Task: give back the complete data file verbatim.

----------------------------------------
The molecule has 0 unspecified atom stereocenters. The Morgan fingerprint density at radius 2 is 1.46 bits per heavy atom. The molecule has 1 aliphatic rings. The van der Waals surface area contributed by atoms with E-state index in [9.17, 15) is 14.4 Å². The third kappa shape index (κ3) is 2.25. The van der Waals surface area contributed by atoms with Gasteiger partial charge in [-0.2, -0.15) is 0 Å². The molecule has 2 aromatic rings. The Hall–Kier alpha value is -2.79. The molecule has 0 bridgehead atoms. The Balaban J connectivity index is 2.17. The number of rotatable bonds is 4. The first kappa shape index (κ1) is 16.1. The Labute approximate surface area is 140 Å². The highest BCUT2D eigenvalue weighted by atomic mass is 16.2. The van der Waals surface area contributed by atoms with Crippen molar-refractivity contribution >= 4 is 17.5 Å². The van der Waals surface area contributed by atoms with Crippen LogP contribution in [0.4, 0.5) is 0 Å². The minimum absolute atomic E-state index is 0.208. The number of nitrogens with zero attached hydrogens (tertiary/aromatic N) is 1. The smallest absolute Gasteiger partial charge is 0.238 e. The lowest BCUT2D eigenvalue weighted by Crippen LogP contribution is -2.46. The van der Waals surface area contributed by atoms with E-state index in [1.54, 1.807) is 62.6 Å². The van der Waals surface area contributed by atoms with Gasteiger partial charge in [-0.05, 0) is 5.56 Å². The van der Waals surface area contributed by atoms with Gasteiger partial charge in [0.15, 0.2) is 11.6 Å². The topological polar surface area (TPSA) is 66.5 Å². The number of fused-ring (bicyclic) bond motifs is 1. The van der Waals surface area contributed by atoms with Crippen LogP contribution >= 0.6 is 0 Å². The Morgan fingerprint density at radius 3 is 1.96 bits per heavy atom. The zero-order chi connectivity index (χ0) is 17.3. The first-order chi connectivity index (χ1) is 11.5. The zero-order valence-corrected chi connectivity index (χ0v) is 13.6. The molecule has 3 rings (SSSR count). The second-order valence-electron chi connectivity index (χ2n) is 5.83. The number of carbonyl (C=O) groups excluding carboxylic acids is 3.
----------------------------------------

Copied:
The molecule has 0 unspecified atom stereocenters. The Morgan fingerprint density at radius 2 is 1.46 bits per heavy atom. The molecule has 1 aliphatic rings. The van der Waals surface area contributed by atoms with E-state index in [9.17, 15) is 14.4 Å². The third kappa shape index (κ3) is 2.25. The van der Waals surface area contributed by atoms with Gasteiger partial charge in [-0.2, -0.15) is 0 Å². The molecule has 2 aromatic rings. The Hall–Kier alpha value is -2.79. The molecule has 0 bridgehead atoms. The Balaban J connectivity index is 2.17. The number of rotatable bonds is 4. The first kappa shape index (κ1) is 16.1. The Labute approximate surface area is 140 Å². The highest BCUT2D eigenvalue weighted by atomic mass is 16.2. The van der Waals surface area contributed by atoms with Crippen molar-refractivity contribution >= 4 is 17.5 Å². The van der Waals surface area contributed by atoms with Crippen LogP contribution in [0.4, 0.5) is 0 Å². The minimum absolute atomic E-state index is 0.208. The number of nitrogens with zero attached hydrogens (tertiary/aromatic N) is 1. The smallest absolute Gasteiger partial charge is 0.238 e. The lowest BCUT2D eigenvalue weighted by Crippen LogP contribution is -2.46. The van der Waals surface area contributed by atoms with E-state index in [1.54, 1.807) is 62.6 Å². The van der Waals surface area contributed by atoms with Gasteiger partial charge in [-0.05, 0) is 5.56 Å². The van der Waals surface area contributed by atoms with Gasteiger partial charge in [0.15, 0.2) is 11.6 Å². The topological polar surface area (TPSA) is 66.5 Å². The number of fused-ring (bicyclic) bond motifs is 1. The van der Waals surface area contributed by atoms with Crippen LogP contribution >= 0.6 is 0 Å². The Morgan fingerprint density at radius 3 is 1.96 bits per heavy atom. The zero-order chi connectivity index (χ0) is 17.3. The first-order chi connectivity index (χ1) is 11.5. The zero-order valence-corrected chi connectivity index (χ0v) is 13.6. The molecule has 3 rings (SSSR count). The second-order valence-electron chi connectivity index (χ2n) is 5.83. The number of carbonyl (C=O) groups excluding carboxylic acids is 3.